Cameron Allen in his Soblet/Sublett research uncovered the place of origin of the Soblets which was Sedan France. London church records stated "Abraham Soblet de en France." Sedan, now in the Department of Ardennes, France has had an interest though complicated history and has been inhabited since before the Roman Conquest of Julius Caesar and, since 997 AD, has been more-or-less an independent principality. Sedan maintained its feudal existence and independence with a series of Seigneurs until as late as 1642 with final incorporation in the Kingdom of France in 1685. Sedan underwent its own intrigues between Protestantism and Catholicism. Reformation was welcomed by all classes. The 16th Seigneur of Sedan, Henri-Robert de la Marck (1558-1574), became a Protestant; however, the 19th Seigneur of Sedan, Frederic-Maurice de la Tour d'Auvergne (1623-1642), reconverted to Catholicism and ceded Sedan to the French crown in order to save his own life. Genealogical research covering Sedan during those periods of its history has been difficult. Sedan in Ardennes bordered what is now Belgium and Luxembourg. With the Revocation of the Edict of Nantes in 1685, refugees fled persecution through the mountains near Sedan. The residents were migrants not only from the width of France but from foreign countries as well. Flourishing Protestant centers attracted communicants from places where Catholicism was dominant. Names could easily have been changed to avoid prosecution.
Donald Sublette and his wife found records of the Sedan Reformed Church terminated abruptly. The last entry of Soblet and Brian families was in 1681. The earliest Soblet entry was in 1637 and the earliest Brian was 1601. The Soblet 1637 entry indicated they were new to the area. Sedan had enjoyed religious freedom longer than any other part of France but the days of the Reformed Church were numbered. Adherents to the Reformed Church were primarily tradesmen merchants and professionals and the Soblets and their kindred were among those professions.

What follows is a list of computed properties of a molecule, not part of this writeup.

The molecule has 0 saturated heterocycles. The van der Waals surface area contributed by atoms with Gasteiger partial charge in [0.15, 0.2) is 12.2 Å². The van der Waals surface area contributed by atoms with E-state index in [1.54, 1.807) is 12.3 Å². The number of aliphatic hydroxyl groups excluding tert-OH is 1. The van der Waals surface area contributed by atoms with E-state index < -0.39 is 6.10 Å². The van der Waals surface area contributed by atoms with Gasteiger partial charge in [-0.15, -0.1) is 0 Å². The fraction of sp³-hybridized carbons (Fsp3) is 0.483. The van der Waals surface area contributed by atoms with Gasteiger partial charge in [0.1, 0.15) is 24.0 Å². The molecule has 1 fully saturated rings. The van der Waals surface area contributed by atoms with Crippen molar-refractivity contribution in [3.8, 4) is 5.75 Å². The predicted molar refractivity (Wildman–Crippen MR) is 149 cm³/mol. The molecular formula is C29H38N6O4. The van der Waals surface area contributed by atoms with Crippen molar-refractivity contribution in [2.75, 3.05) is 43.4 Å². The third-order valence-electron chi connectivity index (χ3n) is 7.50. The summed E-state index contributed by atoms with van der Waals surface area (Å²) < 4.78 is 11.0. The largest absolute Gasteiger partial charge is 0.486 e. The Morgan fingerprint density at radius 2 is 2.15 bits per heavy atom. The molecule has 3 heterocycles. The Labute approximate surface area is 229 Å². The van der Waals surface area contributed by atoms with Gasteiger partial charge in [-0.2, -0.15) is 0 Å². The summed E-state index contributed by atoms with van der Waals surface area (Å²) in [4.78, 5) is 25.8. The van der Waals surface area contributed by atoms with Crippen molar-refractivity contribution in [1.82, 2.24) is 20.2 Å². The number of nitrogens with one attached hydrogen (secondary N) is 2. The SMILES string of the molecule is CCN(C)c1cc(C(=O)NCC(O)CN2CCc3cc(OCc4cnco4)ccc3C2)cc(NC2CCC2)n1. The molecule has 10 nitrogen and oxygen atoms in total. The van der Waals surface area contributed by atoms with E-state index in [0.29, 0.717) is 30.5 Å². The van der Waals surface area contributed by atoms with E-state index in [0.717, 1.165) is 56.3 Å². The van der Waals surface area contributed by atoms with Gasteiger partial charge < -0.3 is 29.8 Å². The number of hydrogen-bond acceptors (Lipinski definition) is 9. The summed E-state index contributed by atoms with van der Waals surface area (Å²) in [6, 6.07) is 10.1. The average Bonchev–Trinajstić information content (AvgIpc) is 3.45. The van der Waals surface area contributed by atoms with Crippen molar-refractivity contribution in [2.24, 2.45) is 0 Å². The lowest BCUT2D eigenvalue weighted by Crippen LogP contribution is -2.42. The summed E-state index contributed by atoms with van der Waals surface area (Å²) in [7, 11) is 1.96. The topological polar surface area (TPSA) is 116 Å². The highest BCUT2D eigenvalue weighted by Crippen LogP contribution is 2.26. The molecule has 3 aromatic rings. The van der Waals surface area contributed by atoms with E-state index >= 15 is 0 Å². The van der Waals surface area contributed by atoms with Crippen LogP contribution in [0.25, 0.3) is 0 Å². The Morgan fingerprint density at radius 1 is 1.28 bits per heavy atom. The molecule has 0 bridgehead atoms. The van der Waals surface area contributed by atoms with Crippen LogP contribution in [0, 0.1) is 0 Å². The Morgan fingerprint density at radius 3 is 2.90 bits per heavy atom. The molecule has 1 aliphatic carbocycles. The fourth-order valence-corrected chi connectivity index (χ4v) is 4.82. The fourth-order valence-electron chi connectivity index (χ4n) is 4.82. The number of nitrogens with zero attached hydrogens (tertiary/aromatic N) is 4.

One of the ancient traditions of the Soblet family was that Abraham Soblet and his family went to England via Germany and the Netherlands. They may have departed before 1685 for one of the German principalities, then to the Netherlands, to England (probably London) and finally to Virginia in 1700. There were references in German records to Soblets and Brians. Two entries in German Protestant Church records noted on 31 December 1698 of Emmerich-Jacques Soblet of Sedan, reader and lacemaker, with wife and four children. In 1698 Konigsburg (Wesel) mentioned Jacque Briant (with eight persons) who was a professor of French.
Cameron Allen stated in his articles entitled "The (Soblet, Subley) Sublett Family of Manakintown, King William Parish, Virginia," published in The Detroit Society for Genealogical Research Magazine, dated Fall 1963, that Abraham Soblet "fled France by 1681 for Mannheim, Germany and resided in Wesel by 1693."
In the sixteenth, seventeenth and eighteenth centuries, England was refuge for prosecuted Protestants not only from France but Geman Palatinate and all of Western Europe as well. The British Isles (including Ireland, Scotland, Wales and England itself) had for centuries been unhappy with the Church of Rome. Henry the Eighth's break with Rome in 1535 climaxed the situation. Refugees were not only welcome in England because of religious reasons but because Great Britain was beginning to be a manufacturing/mercantile country and skills of Huguenots entering England during the eighteenth and nineteenth centuries were needed and welcomed.
Publication of the Register of the Church of La Patente de Soho, in London, England, 1689-1782, London, made possible the location of the European origin of the Soblet family and the name of Abraham Soblet's wife, Susanne Brian. The Church of La Patente de Soho was one of several churches established in London to minister to the needs of Huguenots who fled France in 1685 following the Revocation of the Edict of Toleration (Nantes). The Church of La Patente de Soho was a nonconformist chapel. Its name was derived from the fact that its foundation rested on Letters Patent issued by Romanist king, James II, in 1688. A single Soblet item published in the Register of the Church of La Patente de Soho stated that Abraham Soblet came from Sedan, France and gave identity to his wife as Susanne Brian. There were other Huguenot Brians from Sedan in London prior to time Abraham Soblet resided there. The Register entry read: